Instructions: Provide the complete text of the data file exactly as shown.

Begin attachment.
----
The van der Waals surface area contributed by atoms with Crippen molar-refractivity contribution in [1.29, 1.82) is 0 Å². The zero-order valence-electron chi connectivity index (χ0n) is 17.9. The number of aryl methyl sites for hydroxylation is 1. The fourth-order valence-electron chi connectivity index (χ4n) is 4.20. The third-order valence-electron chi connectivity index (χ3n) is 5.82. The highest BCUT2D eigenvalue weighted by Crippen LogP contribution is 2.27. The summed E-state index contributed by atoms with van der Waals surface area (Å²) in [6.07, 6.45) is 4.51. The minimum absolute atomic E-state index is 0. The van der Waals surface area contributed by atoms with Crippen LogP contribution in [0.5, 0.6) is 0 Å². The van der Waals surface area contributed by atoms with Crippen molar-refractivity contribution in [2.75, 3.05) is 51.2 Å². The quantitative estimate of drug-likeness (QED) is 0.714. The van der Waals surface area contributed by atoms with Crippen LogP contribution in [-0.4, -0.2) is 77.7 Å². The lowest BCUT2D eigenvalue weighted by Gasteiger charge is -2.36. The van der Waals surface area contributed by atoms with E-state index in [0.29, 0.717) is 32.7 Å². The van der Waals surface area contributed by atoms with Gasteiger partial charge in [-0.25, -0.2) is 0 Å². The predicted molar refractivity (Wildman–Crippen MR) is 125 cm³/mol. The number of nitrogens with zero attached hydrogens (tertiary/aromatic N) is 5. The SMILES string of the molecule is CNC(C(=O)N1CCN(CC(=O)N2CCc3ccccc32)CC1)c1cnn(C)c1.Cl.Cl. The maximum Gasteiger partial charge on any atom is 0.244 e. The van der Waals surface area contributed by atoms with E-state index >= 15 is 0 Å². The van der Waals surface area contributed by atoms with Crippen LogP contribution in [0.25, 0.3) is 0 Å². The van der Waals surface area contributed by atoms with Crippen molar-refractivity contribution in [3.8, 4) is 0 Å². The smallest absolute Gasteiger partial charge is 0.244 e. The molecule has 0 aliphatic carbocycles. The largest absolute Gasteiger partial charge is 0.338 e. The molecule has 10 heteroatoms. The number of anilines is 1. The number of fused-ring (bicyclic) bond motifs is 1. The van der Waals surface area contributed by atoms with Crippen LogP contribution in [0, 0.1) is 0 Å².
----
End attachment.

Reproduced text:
The van der Waals surface area contributed by atoms with Crippen molar-refractivity contribution in [1.29, 1.82) is 0 Å². The zero-order valence-electron chi connectivity index (χ0n) is 17.9. The number of aryl methyl sites for hydroxylation is 1. The fourth-order valence-electron chi connectivity index (χ4n) is 4.20. The third-order valence-electron chi connectivity index (χ3n) is 5.82. The highest BCUT2D eigenvalue weighted by Crippen LogP contribution is 2.27. The summed E-state index contributed by atoms with van der Waals surface area (Å²) in [6.07, 6.45) is 4.51. The minimum absolute atomic E-state index is 0. The van der Waals surface area contributed by atoms with Crippen LogP contribution in [0.5, 0.6) is 0 Å². The van der Waals surface area contributed by atoms with Crippen molar-refractivity contribution in [2.75, 3.05) is 51.2 Å². The quantitative estimate of drug-likeness (QED) is 0.714. The van der Waals surface area contributed by atoms with Crippen LogP contribution in [-0.4, -0.2) is 77.7 Å². The lowest BCUT2D eigenvalue weighted by Gasteiger charge is -2.36. The van der Waals surface area contributed by atoms with E-state index in [0.29, 0.717) is 32.7 Å². The van der Waals surface area contributed by atoms with Gasteiger partial charge in [-0.25, -0.2) is 0 Å². The predicted molar refractivity (Wildman–Crippen MR) is 125 cm³/mol. The number of nitrogens with zero attached hydrogens (tertiary/aromatic N) is 5. The SMILES string of the molecule is CNC(C(=O)N1CCN(CC(=O)N2CCc3ccccc32)CC1)c1cnn(C)c1.Cl.Cl. The maximum Gasteiger partial charge on any atom is 0.244 e. The van der Waals surface area contributed by atoms with E-state index >= 15 is 0 Å². The van der Waals surface area contributed by atoms with Crippen LogP contribution in [0.25, 0.3) is 0 Å². The van der Waals surface area contributed by atoms with Crippen molar-refractivity contribution in [3.8, 4) is 0 Å². The smallest absolute Gasteiger partial charge is 0.244 e. The molecule has 0 aliphatic carbocycles. The largest absolute Gasteiger partial charge is 0.338 e. The molecule has 10 heteroatoms. The number of anilines is 1. The number of fused-ring (bicyclic) bond motifs is 1. The van der Waals surface area contributed by atoms with Crippen LogP contribution in [0, 0.1) is 0 Å².